It's Opening Day! Here is a Baseball Movie for All 30 Major League Teams
Finally, after a long, cold winter, baseball's opening day has arrived! OK, fine: it may still be pretty cold where you are, but... baseball! Spring! Renewed hope that this is the year for your favorite team! When it comes to baseball movies, however, your favorite team is likely quite underrepresented. (Unless you're a fan of the Yankees, Indians or Durham Bulls, of course.) But, there's no need to feel sad and disenfranchised on such a glorious day! In an effort to include everyone, here's a list of 30 movies for each and every major league team.
(In deciding each movie or, in a couple of cases, television series, we wanted to stick with scripted material. So no documentaries or championship season recaps. Yes, some of these are a stretch.)
Tony Perkins stars in the true story of Jimmy Piersall. Red Sox fans, just be glad that this movie exists or this entry could very well be Fever Pitch.
Gary Cooper was nominated for an Academy Award for his portrayal of Lou Gehrig (the luckiest man on the face of the Earth) in this 1942 classic.
The Blue Jays aren't really known for their appearances in popular culture. In Major League II, however, the Cleveland Indians clinch the division against Toronto in the final game of the season. So, there's that.
Surprisingly, the Orioles are very light on movie appearances. Before the Orioles moved to Baltimore for the 1954 season, they were the St. Louis Browns. At one point, the Browns had a one-armed player name Pete Gray. He wasn't bad, actually!
When The Rookie was released, the Rays were still the Devil Rays, but still: Not bad for a fairly new franchise. Added bonus: The Rookie also features Angus T. Jones, making Jon Cryer the only title character from Two and a Half Men not on this list.
Probably not every White Sox fan's favorite subject, but, hey: At least you weren't alive when this happened Also, Charlie Sheen's lesser-known third film on this list. (If you want "feel good" White Sox option, watch Max Dugan Returns.)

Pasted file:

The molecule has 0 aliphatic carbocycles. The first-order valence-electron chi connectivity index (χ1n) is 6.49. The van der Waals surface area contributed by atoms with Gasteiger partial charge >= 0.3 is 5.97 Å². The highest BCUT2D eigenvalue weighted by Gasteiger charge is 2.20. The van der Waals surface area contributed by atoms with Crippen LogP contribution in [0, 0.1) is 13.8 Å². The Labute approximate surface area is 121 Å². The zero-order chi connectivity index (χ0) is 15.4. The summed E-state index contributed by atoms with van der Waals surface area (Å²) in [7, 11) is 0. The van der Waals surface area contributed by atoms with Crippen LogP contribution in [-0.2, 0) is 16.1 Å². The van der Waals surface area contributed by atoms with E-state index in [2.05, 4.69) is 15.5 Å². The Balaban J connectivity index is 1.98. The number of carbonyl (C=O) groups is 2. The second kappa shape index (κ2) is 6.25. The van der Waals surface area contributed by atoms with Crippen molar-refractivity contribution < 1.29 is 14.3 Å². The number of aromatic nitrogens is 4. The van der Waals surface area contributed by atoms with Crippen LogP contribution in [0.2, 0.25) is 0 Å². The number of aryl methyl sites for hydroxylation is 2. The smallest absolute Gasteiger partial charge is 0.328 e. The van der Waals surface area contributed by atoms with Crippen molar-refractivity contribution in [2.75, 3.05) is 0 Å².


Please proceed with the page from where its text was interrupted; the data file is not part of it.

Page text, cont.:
Well, of course. And at least Tom Berenger isn't on a cocaine binge or in jail for tax evasion.
True, this mini-series is about the Yankees, but the Yankees play the Royals in the 1977 ALCS, which is depicted on-screen. Sorry, there's not much out there for the Royals. For people under the age of 30, the Royals used to be a good team. (And for Royals fans, get excited for your AL Central title in 2016!)
It's either this or Major League: Back to the Minors. Before Target Field opened, I bet at one point Twins fans actually wished that a 12-year-old kid owned the team.
The Tigers aren't very good in this movie. And, honestly, this movie isn't very good, either. Though it does feature a perfect game thrown against the New York Yankees -- and that has to count for something, right?
Probably one of the most underrated films in terms of future star power: A young Joseph Gordon-Levitt, Adrien Brody and Matthew McConaughey are all in this film. And Tony Danza.
It's not out yet, but no matter how good or bad Moneyball turns out to be, the selection for the Oakland A's will be Moneyball.
The only film to appear twice on this list, primarily because the Texas Rangers don't make a lot of appearances in film. When Jim Morris makes his Major League debut, it's in Arlington against the Texas Rangers.
Judging from this story, it appears that only way the producers of The Naked Gun were allowed to use the (at the time) California Angels in the film was to use the Mariners as their opponent.
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